__/ [George Ellison] on Monday 24 October 2005 16:05 \__
> Segovia <incorrect@xxxxxxxxxxxxxxxxx> writes:
>> On Mon, 24 Oct 2005 12:33:17 +0100, Roy Schestowitz wrote:
>> > -Ubuntu is quick to install and a pain to upgrade and extend. Fetching
>> > gcc, xmms and other packages seems like an utterly unnecessary step.
>> I like it the way it is. I don't want to have to download 3-7 CDs in
>> order to install maybe 1/10th of the packages. The other 9/10ths I'll
>> *never* use, so it's just a waste of my time and their bandwidth. I'd
>> rather download a very basic install, like Ubuntu, then grab the extra
>> stuff I need after.
That's understandable, but see my point about distribution for a beginner and
a distribution intended for intensive work. There is no Registry bloat
(unlike Windows), so more programs do not entail a significant performance
>> If the repos were slow, I might change my mind, but I don't think I've
>> ever gotten under 700 kB/sec from any Ubuntu server, so installing the
>> extra stuff is trivial.
What if you want to install the same distribution on a cluster of machines?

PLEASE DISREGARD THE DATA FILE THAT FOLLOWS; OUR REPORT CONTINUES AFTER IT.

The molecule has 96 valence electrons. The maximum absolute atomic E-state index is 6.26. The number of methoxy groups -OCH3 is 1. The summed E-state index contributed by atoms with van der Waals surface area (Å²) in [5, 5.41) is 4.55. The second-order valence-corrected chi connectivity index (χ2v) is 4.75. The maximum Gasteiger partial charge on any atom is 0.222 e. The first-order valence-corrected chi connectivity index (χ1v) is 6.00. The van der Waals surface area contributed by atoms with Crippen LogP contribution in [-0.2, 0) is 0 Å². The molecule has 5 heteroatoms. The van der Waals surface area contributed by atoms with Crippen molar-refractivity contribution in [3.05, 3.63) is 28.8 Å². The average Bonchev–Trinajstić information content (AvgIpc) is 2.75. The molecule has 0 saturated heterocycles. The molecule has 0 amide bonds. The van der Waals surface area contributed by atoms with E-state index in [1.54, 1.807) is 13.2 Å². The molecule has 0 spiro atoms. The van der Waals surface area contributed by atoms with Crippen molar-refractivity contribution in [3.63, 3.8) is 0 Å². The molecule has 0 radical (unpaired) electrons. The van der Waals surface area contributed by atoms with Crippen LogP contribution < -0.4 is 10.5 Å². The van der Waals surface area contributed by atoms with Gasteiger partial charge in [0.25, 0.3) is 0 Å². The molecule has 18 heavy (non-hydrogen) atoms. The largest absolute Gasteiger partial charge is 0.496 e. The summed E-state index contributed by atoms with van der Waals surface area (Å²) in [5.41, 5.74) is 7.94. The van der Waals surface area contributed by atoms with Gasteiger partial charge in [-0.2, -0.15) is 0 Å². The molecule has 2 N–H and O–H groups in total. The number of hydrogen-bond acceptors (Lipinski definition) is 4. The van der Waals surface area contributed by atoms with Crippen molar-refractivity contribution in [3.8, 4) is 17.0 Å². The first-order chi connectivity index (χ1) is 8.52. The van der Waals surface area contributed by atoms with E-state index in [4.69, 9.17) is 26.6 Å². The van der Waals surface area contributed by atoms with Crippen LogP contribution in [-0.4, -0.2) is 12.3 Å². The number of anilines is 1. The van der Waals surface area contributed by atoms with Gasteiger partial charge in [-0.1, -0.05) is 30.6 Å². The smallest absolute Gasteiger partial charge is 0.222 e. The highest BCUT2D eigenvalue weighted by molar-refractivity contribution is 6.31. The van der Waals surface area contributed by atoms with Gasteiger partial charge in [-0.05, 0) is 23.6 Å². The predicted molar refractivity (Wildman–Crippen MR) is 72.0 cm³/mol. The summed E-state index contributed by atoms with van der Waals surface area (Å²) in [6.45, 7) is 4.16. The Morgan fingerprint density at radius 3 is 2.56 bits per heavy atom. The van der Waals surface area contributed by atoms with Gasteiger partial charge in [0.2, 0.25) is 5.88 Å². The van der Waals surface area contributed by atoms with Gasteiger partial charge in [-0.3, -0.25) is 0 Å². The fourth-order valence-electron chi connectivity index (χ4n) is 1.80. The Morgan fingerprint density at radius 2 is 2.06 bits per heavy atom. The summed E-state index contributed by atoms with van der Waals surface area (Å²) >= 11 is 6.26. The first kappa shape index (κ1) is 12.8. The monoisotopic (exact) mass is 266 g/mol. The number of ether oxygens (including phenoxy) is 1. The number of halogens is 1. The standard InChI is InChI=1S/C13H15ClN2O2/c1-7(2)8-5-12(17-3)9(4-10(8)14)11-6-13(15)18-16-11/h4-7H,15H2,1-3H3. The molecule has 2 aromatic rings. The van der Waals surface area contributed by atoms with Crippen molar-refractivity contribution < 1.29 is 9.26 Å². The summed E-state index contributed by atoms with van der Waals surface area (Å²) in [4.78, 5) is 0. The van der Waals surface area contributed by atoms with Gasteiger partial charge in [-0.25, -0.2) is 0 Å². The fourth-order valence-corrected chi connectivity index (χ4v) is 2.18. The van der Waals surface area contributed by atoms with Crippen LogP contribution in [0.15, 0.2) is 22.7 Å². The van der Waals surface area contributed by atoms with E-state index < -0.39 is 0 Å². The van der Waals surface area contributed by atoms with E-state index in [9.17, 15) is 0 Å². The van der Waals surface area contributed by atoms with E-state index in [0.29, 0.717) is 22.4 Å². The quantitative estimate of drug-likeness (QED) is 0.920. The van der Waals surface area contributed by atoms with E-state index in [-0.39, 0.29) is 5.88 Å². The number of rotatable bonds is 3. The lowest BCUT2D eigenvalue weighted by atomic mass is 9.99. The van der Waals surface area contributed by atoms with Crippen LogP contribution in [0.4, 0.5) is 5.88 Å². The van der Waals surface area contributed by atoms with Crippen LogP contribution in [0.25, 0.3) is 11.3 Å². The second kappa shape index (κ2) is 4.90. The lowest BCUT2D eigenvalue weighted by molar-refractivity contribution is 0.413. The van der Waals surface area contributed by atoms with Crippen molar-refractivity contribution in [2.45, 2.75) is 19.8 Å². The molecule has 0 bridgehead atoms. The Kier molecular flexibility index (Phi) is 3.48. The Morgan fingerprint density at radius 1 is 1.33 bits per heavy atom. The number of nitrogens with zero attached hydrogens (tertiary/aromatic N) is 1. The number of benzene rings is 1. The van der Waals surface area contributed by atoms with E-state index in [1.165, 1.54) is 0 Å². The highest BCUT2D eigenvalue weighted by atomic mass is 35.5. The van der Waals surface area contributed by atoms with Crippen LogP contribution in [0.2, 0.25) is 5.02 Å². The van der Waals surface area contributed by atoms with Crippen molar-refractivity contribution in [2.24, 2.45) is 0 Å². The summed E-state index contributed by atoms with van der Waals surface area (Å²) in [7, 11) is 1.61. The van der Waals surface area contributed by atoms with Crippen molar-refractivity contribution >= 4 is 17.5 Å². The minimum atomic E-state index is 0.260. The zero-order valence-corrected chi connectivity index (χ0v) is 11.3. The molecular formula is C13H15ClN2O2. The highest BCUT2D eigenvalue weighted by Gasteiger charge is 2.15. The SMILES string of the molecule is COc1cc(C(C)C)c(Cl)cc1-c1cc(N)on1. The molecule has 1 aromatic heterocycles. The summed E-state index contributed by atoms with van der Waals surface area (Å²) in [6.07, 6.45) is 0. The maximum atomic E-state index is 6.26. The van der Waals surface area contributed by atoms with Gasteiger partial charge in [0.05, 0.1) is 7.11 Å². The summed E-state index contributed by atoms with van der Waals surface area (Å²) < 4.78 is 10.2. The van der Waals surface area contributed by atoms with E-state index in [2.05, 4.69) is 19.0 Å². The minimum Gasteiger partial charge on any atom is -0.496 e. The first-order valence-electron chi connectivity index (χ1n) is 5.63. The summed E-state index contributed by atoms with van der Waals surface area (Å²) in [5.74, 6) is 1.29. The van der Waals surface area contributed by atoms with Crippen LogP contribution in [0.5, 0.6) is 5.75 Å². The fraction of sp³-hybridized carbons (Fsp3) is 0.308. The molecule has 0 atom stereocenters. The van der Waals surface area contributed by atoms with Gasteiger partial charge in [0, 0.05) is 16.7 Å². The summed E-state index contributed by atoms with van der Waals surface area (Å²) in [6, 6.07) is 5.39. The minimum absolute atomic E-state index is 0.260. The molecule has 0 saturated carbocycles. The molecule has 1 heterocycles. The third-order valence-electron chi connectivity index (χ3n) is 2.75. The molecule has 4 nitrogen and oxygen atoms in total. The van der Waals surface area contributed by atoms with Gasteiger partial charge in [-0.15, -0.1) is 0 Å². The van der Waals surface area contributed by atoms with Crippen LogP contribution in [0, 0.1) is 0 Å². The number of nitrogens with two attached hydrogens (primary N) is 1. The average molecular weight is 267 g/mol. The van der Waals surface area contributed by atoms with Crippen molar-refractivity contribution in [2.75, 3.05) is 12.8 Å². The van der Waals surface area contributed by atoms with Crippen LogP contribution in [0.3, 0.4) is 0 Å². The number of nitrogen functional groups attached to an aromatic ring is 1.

Would you not rather have it complete 'out of the box'?
>> Obviously a person on dial-up would much prefer that he can order the CDs
>> and have *everything* that he needs on them.
> I've tried Ubuntu a few times in the past, and never really felt satisfied.
> GCC and friends are items I consider essential for any Linux distro, and
> Synaptic and apt irritate the shit out of me. It's decent at finding
> depencencies (much better than yum or up2date), but it's kinda confusing to
> grab, say, the newest kernel, source and all, or everything relating to
> KDE. I find Portage much easier to use, and IMO, it's the package manager
> that really makes or breaks a distro. Ubuntu is good for cutting your teeth
> on, but after a while you just want a little more.
YaST has quite a good package management system. You ought to try it.
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